Raybon v. Allstate Ins. Co.

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589 So. 2d 710 (1991)



Supreme Court of Alabama.

October 4, 1991.

*711 Bryan G. Duhe, P.C., Mobile, for appellant.

Mark E. Spear and James Flint Liddon of Richardson, Daniell, Spear & Upton, P.C., Mobile, for appellee.

SHORES, Justice.

This case arises out of a claim involving an insurance policy. The plaintiff, J.G. Raybon, attempted to file a claim against the policy with Allstate Insurance Company, and was told that no policy was in effect at the time of the incident because his wife had canceled it approximately three months earlier. The question of whether the policy was actually canceled is still before the trial court.

The plaintiff's complaint stated three causes of action: (1) breach of contract; (2) bad faith on behalf of Allstate; and (3) fraud. The trial judge entered a summary judgment with regard to the bad faith claim, on the authority of Old Southern Life Insurance Co. v. Spann, 472 So. 2d 987 (Ala.1985), and, with regard to the fraud claim, on the authority of Watkins v. Life Insurance Co. of Georgia, 456 So. 2d 259 (Ala.1984). The judgment was made final pursuant to Rule 54(b), A.R.Civ.P. In Watkins, we stated:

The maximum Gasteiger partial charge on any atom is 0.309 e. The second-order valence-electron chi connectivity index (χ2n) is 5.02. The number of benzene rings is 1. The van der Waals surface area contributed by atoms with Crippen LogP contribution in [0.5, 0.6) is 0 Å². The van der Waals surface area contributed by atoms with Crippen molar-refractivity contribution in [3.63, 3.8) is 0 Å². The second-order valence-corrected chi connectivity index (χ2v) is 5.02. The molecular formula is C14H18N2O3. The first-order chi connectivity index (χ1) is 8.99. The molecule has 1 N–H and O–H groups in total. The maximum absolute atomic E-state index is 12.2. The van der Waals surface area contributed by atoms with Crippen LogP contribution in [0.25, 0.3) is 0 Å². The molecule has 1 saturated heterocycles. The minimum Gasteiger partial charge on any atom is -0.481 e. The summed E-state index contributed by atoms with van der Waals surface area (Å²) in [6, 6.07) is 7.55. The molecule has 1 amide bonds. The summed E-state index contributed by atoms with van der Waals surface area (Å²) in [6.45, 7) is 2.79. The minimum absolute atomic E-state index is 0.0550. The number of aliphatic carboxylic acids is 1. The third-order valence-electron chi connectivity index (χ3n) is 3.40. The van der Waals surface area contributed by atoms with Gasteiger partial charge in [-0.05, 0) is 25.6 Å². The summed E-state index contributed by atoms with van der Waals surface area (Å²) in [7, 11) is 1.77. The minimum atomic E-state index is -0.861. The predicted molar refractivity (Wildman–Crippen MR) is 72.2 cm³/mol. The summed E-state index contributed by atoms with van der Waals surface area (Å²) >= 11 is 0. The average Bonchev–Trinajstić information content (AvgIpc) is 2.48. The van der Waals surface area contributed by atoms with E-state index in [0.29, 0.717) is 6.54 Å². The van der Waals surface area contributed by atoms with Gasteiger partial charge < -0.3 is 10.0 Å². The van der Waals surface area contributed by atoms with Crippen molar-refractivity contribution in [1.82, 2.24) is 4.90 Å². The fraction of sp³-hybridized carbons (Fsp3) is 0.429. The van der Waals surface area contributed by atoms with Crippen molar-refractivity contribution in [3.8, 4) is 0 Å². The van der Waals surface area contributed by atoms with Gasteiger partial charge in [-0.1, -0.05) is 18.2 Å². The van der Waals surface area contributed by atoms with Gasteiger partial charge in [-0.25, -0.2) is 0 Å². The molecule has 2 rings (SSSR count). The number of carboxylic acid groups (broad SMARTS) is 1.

"We are faced then with the question of whether we should continue to follow Hamner [v. Mutual of Omaha Insurance Co., 49 Ala.App. 214, 270 So. 2d 87 (1972), cert. denied, 291 Ala. 781, 282 So. 2d 256 (1973),] which followed the general rule, and which we refused to review on certiorari, or whether we should overrule Hamner, and hold that in an appropriate case, an insured could sue in tort for the wrongful cancellation of an insurance policy. The insured asked us to overrule Hamner and adopt the rule that there is an implied contract of good faith and fair dealing in every insurance contract, and that this implied contract can be breached by the wrongful cancellation of an insurance policy, just as it can be by the wrongful refusal to pay a claim. Insured cites Chavers v. National Security Fire & Casualty Company, 405 So. 2d 1 (Ala.1981), and asks that the rule of Chavers be applied here. We see no reason to depart from the holding in Hamner that the contract remedy is the only remedy available where an insurer wrongfully cancels, terminates or repudiates a contract of insurance...."

456 So. 2d at 263.

We agree with the conclusions reached by the trial court. Accordingly, the judgment of the trial court is affirmed.